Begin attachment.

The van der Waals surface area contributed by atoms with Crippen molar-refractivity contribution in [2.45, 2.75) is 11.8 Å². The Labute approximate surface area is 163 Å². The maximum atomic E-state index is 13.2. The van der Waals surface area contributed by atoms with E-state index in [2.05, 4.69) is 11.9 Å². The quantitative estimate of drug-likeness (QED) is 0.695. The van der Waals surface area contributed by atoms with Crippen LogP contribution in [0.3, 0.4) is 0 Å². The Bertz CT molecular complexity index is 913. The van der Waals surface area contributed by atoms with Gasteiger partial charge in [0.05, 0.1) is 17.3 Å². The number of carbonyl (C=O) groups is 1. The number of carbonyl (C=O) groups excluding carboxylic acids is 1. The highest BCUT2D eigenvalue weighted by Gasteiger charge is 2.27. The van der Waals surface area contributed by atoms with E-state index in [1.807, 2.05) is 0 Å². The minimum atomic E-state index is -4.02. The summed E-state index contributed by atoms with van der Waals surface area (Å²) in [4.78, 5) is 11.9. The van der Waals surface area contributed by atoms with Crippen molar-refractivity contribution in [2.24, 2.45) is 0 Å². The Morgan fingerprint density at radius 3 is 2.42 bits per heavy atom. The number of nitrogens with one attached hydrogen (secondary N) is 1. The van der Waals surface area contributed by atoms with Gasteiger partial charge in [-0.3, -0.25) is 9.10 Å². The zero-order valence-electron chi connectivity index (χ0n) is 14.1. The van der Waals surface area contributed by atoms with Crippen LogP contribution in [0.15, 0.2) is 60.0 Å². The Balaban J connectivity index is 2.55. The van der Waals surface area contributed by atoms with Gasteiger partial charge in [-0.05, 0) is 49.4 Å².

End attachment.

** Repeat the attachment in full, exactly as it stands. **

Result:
The van der Waals surface area contributed by atoms with Crippen molar-refractivity contribution in [2.45, 2.75) is 11.8 Å². The Labute approximate surface area is 163 Å². The maximum atomic E-state index is 13.2. The van der Waals surface area contributed by atoms with E-state index in [2.05, 4.69) is 11.9 Å². The quantitative estimate of drug-likeness (QED) is 0.695. The van der Waals surface area contributed by atoms with Crippen LogP contribution in [0.3, 0.4) is 0 Å². The Bertz CT molecular complexity index is 913. The van der Waals surface area contributed by atoms with Gasteiger partial charge in [0.05, 0.1) is 17.3 Å². The number of carbonyl (C=O) groups is 1. The number of carbonyl (C=O) groups excluding carboxylic acids is 1. The highest BCUT2D eigenvalue weighted by Gasteiger charge is 2.27. The van der Waals surface area contributed by atoms with E-state index in [1.807, 2.05) is 0 Å². The minimum atomic E-state index is -4.02. The summed E-state index contributed by atoms with van der Waals surface area (Å²) in [4.78, 5) is 11.9. The van der Waals surface area contributed by atoms with Crippen molar-refractivity contribution in [2.24, 2.45) is 0 Å². The Morgan fingerprint density at radius 3 is 2.42 bits per heavy atom. The number of nitrogens with one attached hydrogen (secondary N) is 1. The van der Waals surface area contributed by atoms with Gasteiger partial charge in [-0.3, -0.25) is 9.10 Å². The zero-order valence-electron chi connectivity index (χ0n) is 14.1. The van der Waals surface area contributed by atoms with Crippen LogP contribution in [0.15, 0.2) is 60.0 Å². The Balaban J connectivity index is 2.55. The van der Waals surface area contributed by atoms with Gasteiger partial charge in [-0.05, 0) is 49.4 Å².